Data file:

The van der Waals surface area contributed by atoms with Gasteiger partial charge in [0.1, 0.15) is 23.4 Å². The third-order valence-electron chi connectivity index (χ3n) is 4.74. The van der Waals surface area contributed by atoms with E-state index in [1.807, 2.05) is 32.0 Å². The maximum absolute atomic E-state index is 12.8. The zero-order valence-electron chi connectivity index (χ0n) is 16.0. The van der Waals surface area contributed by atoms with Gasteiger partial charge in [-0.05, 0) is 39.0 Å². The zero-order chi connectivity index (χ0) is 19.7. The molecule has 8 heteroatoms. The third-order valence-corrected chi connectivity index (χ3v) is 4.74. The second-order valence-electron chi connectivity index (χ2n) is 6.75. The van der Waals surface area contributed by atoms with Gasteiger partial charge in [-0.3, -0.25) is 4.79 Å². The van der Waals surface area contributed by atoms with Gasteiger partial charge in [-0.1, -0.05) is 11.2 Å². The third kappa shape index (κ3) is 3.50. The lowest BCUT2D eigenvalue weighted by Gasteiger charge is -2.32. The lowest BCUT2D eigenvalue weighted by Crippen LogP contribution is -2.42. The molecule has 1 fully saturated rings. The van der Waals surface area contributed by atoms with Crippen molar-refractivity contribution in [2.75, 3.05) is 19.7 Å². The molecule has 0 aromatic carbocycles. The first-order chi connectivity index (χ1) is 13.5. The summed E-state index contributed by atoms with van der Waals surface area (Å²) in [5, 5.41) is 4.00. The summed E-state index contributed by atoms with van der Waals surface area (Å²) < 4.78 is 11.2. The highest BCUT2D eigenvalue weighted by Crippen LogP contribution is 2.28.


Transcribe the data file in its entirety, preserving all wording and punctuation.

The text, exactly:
The van der Waals surface area contributed by atoms with Gasteiger partial charge in [0.1, 0.15) is 23.4 Å². The third-order valence-electron chi connectivity index (χ3n) is 4.74. The van der Waals surface area contributed by atoms with E-state index in [1.807, 2.05) is 32.0 Å². The maximum absolute atomic E-state index is 12.8. The zero-order valence-electron chi connectivity index (χ0n) is 16.0. The van der Waals surface area contributed by atoms with Gasteiger partial charge in [-0.05, 0) is 39.0 Å². The zero-order chi connectivity index (χ0) is 19.7. The molecule has 8 heteroatoms. The third-order valence-corrected chi connectivity index (χ3v) is 4.74. The second-order valence-electron chi connectivity index (χ2n) is 6.75. The van der Waals surface area contributed by atoms with Gasteiger partial charge in [-0.3, -0.25) is 4.79 Å². The van der Waals surface area contributed by atoms with Gasteiger partial charge in [-0.1, -0.05) is 11.2 Å². The third kappa shape index (κ3) is 3.50. The lowest BCUT2D eigenvalue weighted by Gasteiger charge is -2.32. The lowest BCUT2D eigenvalue weighted by Crippen LogP contribution is -2.42. The molecule has 1 fully saturated rings. The van der Waals surface area contributed by atoms with Crippen molar-refractivity contribution in [2.75, 3.05) is 19.7 Å². The molecule has 0 aromatic carbocycles. The first-order chi connectivity index (χ1) is 13.5. The summed E-state index contributed by atoms with van der Waals surface area (Å²) in [5, 5.41) is 4.00. The summed E-state index contributed by atoms with van der Waals surface area (Å²) < 4.78 is 11.2. The highest BCUT2D eigenvalue weighted by Crippen LogP contribution is 2.28.